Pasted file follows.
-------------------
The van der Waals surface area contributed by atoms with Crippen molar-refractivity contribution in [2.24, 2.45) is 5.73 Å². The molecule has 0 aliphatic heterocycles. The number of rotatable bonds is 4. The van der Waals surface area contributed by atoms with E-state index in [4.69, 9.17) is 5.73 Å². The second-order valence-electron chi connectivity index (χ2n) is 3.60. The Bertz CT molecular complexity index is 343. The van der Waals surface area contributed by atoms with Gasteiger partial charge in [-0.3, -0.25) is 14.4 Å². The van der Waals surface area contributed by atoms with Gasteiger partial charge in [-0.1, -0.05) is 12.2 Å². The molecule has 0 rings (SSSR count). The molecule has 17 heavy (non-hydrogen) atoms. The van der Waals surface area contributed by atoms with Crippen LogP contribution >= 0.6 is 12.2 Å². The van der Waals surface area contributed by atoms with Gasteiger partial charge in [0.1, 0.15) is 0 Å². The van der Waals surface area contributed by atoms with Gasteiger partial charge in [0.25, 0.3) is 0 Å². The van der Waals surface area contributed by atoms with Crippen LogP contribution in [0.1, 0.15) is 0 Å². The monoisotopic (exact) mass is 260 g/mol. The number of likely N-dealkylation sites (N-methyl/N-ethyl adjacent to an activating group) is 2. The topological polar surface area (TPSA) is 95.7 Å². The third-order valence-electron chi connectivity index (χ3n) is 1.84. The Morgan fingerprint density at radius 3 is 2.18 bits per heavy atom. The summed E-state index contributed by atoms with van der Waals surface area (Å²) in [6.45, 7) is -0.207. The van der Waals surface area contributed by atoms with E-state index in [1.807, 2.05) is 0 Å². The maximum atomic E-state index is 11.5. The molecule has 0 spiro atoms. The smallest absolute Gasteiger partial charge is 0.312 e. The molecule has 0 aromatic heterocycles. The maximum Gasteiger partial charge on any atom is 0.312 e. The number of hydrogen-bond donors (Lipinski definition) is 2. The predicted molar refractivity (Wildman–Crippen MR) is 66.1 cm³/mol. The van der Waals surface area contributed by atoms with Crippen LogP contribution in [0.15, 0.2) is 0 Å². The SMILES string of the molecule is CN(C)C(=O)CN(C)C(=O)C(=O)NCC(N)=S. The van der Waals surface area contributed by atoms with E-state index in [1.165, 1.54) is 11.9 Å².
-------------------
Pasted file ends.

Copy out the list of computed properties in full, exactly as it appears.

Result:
The van der Waals surface area contributed by atoms with Crippen molar-refractivity contribution in [2.24, 2.45) is 5.73 Å². The molecule has 0 aliphatic heterocycles. The number of rotatable bonds is 4. The van der Waals surface area contributed by atoms with E-state index in [4.69, 9.17) is 5.73 Å². The second-order valence-electron chi connectivity index (χ2n) is 3.60. The Bertz CT molecular complexity index is 343. The van der Waals surface area contributed by atoms with Gasteiger partial charge in [-0.3, -0.25) is 14.4 Å². The van der Waals surface area contributed by atoms with Gasteiger partial charge in [-0.1, -0.05) is 12.2 Å². The molecule has 0 rings (SSSR count). The molecule has 17 heavy (non-hydrogen) atoms. The van der Waals surface area contributed by atoms with Crippen LogP contribution >= 0.6 is 12.2 Å². The van der Waals surface area contributed by atoms with Gasteiger partial charge in [0.1, 0.15) is 0 Å². The van der Waals surface area contributed by atoms with Gasteiger partial charge in [0.25, 0.3) is 0 Å². The van der Waals surface area contributed by atoms with Crippen LogP contribution in [0.1, 0.15) is 0 Å². The monoisotopic (exact) mass is 260 g/mol. The number of likely N-dealkylation sites (N-methyl/N-ethyl adjacent to an activating group) is 2. The topological polar surface area (TPSA) is 95.7 Å². The third-order valence-electron chi connectivity index (χ3n) is 1.84. The Morgan fingerprint density at radius 3 is 2.18 bits per heavy atom. The summed E-state index contributed by atoms with van der Waals surface area (Å²) in [6.45, 7) is -0.207. The van der Waals surface area contributed by atoms with E-state index in [1.807, 2.05) is 0 Å². The maximum atomic E-state index is 11.5. The molecule has 0 spiro atoms. The smallest absolute Gasteiger partial charge is 0.312 e. The molecule has 0 aromatic heterocycles. The maximum Gasteiger partial charge on any atom is 0.312 e. The number of hydrogen-bond donors (Lipinski definition) is 2. The predicted molar refractivity (Wildman–Crippen MR) is 66.1 cm³/mol. The van der Waals surface area contributed by atoms with Crippen LogP contribution in [0.15, 0.2) is 0 Å². The SMILES string of the molecule is CN(C)C(=O)CN(C)C(=O)C(=O)NCC(N)=S. The van der Waals surface area contributed by atoms with E-state index in [1.165, 1.54) is 11.9 Å².